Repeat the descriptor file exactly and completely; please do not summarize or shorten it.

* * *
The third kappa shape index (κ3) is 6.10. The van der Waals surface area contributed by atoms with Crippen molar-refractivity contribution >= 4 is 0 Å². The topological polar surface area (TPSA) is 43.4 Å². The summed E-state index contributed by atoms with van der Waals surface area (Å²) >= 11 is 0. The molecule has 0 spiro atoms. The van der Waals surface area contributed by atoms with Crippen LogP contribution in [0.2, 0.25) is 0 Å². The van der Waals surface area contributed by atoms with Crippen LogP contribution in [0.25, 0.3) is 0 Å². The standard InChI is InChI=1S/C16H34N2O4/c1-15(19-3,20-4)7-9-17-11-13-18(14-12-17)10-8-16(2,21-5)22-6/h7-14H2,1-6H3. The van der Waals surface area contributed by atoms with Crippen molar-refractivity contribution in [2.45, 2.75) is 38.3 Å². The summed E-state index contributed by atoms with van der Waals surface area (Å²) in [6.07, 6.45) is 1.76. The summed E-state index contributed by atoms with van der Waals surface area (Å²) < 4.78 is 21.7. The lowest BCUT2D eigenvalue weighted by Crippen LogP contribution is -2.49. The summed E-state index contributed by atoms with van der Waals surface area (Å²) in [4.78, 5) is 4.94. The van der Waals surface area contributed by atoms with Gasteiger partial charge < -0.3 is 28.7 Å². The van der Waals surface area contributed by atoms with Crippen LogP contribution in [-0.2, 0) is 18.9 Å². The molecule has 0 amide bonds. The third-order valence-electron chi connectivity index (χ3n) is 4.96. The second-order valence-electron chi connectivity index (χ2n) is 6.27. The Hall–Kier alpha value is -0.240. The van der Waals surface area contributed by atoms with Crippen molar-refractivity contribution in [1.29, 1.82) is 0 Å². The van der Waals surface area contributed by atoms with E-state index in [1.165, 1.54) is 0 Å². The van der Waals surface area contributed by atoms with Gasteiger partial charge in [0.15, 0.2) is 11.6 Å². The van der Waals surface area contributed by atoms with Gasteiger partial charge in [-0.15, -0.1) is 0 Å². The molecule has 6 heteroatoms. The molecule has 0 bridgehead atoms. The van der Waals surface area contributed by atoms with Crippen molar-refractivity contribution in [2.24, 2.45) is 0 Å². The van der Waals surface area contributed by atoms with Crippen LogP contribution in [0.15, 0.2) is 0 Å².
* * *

The third kappa shape index (κ3) is 6.10. The van der Waals surface area contributed by atoms with Crippen molar-refractivity contribution >= 4 is 0 Å². The topological polar surface area (TPSA) is 43.4 Å². The summed E-state index contributed by atoms with van der Waals surface area (Å²) >= 11 is 0. The molecule has 0 spiro atoms. The van der Waals surface area contributed by atoms with Crippen LogP contribution in [0.2, 0.25) is 0 Å². The van der Waals surface area contributed by atoms with Crippen LogP contribution in [0.25, 0.3) is 0 Å². The standard InChI is InChI=1S/C16H34N2O4/c1-15(19-3,20-4)7-9-17-11-13-18(14-12-17)10-8-16(2,21-5)22-6/h7-14H2,1-6H3. The van der Waals surface area contributed by atoms with Crippen molar-refractivity contribution in [2.45, 2.75) is 38.3 Å². The summed E-state index contributed by atoms with van der Waals surface area (Å²) in [6.07, 6.45) is 1.76. The summed E-state index contributed by atoms with van der Waals surface area (Å²) < 4.78 is 21.7. The lowest BCUT2D eigenvalue weighted by Crippen LogP contribution is -2.49. The summed E-state index contributed by atoms with van der Waals surface area (Å²) in [4.78, 5) is 4.94. The van der Waals surface area contributed by atoms with Gasteiger partial charge < -0.3 is 28.7 Å². The van der Waals surface area contributed by atoms with Crippen LogP contribution in [-0.2, 0) is 18.9 Å². The molecule has 0 amide bonds. The third-order valence-electron chi connectivity index (χ3n) is 4.96. The second-order valence-electron chi connectivity index (χ2n) is 6.27. The Hall–Kier alpha value is -0.240. The van der Waals surface area contributed by atoms with Crippen molar-refractivity contribution in [1.29, 1.82) is 0 Å². The van der Waals surface area contributed by atoms with E-state index in [1.165, 1.54) is 0 Å². The van der Waals surface area contributed by atoms with Gasteiger partial charge in [0.15, 0.2) is 11.6 Å². The van der Waals surface area contributed by atoms with Gasteiger partial charge in [-0.15, -0.1) is 0 Å². The molecule has 6 heteroatoms. The molecule has 0 bridgehead atoms. The van der Waals surface area contributed by atoms with Crippen molar-refractivity contribution in [2.24, 2.45) is 0 Å². The van der Waals surface area contributed by atoms with Crippen LogP contribution in [0.15, 0.2) is 0 Å².